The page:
A full 18 months have passed since voters in the Cornhusker State approved allowing racetracks to add casino gaming. That is now a little closer to reality as the Nebraska casino regulations are official.
Gov. Pete Ricketts recently gave the final approval, clearing the way for the state’s gambling regulators to get to work on reviewing license applications. Nebraskans actually playing slots and table games at the racetracks is still at least months away, though.
Nebraska casino regulations sewn up
According to Matt Olberding of the Lincoln Journal Star, Ricketts signed off on the rules on Wednesday. The regulations take effect on Monday, May 16. The process began when Nebraskans approved a constitutional amendment authorizing casino gaming in November of 2020.
The rules govern every aspect of that gaming in the state except for one. The Nebraska Racing and Gaming Commission still needs to decide on a fee structure for the licenses that will allow racetracks to offer slots and table games.
That could happen as soon as June 2. That’s the date of the Commission’s next meeting. Should that occur, hopeful licensees could submit applications the very next day. The forms are already available, so the applicants can file them as soon as they are able to do so.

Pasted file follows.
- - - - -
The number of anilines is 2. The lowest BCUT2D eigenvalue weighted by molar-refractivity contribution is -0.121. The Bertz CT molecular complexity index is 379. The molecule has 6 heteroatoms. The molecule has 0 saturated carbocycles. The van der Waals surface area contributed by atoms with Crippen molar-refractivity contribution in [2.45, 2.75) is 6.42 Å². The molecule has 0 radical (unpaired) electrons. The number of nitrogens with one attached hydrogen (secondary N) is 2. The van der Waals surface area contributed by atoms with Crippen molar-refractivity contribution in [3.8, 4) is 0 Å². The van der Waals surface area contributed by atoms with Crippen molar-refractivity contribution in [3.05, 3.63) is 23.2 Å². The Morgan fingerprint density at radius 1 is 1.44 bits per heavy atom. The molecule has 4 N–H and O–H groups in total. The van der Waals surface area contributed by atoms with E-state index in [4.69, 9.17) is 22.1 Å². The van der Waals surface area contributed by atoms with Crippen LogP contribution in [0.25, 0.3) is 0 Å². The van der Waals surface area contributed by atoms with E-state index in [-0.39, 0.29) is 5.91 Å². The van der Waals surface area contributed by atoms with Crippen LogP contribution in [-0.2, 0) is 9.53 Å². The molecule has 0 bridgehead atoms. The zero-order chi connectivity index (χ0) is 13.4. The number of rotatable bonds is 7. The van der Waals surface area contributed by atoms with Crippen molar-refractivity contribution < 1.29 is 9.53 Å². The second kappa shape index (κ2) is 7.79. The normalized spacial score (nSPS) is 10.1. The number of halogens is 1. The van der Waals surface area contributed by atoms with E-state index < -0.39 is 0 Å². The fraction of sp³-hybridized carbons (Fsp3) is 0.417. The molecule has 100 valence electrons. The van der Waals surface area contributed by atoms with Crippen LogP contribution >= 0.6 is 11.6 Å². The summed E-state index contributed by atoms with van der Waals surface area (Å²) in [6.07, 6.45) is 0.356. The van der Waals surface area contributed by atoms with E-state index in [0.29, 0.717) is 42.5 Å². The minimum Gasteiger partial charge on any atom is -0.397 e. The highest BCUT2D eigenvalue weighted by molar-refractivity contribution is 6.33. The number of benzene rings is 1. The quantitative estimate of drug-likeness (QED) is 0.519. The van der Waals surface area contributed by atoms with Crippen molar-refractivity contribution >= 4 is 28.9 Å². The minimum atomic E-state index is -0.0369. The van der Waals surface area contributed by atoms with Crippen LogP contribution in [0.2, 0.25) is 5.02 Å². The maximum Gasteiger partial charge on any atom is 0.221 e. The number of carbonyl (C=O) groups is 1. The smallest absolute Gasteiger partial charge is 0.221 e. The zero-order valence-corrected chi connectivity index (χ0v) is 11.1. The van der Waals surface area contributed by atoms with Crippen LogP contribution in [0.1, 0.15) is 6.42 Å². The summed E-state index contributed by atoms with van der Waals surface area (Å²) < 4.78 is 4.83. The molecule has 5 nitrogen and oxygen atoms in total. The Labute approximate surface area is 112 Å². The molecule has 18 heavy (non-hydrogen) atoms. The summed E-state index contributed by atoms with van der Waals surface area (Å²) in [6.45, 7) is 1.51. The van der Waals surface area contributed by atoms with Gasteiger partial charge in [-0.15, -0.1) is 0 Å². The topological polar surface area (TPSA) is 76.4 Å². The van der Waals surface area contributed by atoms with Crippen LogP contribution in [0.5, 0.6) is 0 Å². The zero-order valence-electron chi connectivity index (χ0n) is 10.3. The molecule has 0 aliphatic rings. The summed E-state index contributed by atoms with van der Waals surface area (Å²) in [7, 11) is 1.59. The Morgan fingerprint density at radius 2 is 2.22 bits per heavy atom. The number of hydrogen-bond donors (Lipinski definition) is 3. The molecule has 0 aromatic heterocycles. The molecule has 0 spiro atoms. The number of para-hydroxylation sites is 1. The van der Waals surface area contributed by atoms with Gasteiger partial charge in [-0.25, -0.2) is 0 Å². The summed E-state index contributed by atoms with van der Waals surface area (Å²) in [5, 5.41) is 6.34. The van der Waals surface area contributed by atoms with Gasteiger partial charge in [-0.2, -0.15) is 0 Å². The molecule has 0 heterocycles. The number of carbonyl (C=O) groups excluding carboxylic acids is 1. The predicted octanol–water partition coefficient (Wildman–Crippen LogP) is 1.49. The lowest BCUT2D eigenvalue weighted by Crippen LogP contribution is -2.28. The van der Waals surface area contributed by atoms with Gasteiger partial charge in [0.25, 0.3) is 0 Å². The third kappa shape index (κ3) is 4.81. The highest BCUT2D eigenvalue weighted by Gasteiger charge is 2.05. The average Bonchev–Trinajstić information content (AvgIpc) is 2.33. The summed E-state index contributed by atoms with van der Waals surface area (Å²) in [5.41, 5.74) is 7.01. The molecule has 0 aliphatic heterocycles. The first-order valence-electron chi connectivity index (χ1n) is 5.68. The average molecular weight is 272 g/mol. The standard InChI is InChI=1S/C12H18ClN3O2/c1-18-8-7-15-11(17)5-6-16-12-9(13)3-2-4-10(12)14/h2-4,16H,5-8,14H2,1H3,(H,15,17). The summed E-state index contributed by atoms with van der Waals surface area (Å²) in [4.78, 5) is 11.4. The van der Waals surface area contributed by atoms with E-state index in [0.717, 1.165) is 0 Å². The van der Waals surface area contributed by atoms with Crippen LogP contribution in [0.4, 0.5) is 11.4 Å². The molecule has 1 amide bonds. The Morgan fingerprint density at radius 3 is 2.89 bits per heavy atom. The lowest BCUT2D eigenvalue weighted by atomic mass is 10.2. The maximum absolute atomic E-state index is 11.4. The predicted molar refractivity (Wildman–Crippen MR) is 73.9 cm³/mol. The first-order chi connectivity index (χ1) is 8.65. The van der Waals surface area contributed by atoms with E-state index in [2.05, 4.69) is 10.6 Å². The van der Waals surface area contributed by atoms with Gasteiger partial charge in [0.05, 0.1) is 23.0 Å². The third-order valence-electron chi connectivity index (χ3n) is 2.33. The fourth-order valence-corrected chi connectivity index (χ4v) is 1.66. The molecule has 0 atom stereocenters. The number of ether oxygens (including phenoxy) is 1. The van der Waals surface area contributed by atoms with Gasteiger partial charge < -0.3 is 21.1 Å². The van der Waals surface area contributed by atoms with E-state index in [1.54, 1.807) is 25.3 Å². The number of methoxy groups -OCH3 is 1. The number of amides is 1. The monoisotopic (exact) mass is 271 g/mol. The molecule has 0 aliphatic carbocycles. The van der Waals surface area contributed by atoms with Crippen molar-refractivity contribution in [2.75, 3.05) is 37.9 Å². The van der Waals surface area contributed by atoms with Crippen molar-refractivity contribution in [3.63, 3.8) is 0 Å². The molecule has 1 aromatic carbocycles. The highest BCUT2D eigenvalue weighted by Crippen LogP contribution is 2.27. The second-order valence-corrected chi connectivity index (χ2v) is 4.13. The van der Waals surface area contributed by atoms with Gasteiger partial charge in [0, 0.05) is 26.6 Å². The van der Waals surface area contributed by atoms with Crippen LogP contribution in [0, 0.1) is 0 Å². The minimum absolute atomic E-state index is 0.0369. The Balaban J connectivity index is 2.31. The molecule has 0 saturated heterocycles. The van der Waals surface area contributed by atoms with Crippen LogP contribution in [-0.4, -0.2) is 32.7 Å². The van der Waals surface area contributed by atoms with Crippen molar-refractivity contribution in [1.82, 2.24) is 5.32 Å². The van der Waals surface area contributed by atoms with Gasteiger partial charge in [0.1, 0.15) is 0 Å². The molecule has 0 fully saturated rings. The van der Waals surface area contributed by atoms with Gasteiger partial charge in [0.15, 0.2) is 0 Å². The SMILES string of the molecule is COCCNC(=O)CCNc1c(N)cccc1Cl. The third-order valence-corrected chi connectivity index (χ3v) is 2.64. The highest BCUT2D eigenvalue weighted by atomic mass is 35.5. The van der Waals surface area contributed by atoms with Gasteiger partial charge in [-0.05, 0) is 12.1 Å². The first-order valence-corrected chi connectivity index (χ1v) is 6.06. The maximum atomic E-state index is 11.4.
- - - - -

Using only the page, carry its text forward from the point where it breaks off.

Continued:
At that point, the Commission will start the process of reviewing the applications. They’ll consider many aspects of applicants’ suitability, like financial resources and the results of background checks on key stakeholders.
Barring any surprises, though, people already know who will operate the Nebraska casinos at all six tracks. On a small scale, that gaming could begin as soon as the Commission approves licenses.
When and where will Nebraska casinos open?
Future “racinos” will inhabit the sites of current horse tracks in six Nebraska cities. Those sites, along with the likely operators, are:
- Columbus – Caesars
- Grand Island – Elite Casino Resorts
- Hastings – Chickasaw Nation
- Lincoln: Ho-Chunk Inc.
- Omaha: Ho-Chunk Inc.
- South Sioux City: Ho-Chunk Inc.
Olberding reports that Fonner Park (Grand Island) and Lincoln Race Course plan to open temporary casino floors while construction is ongoing on the larger facilities after the tracks receive license approvals. Those would feature a limited number of slots and could be open in a few weeks thereafter.
License approvals could happen as quickly as 30 days after receipt. However, the Commission still needs to get some of its staffing for the review process in line. Thus, Nebraskans’ time to try their luck at some slots is still probably months into the future.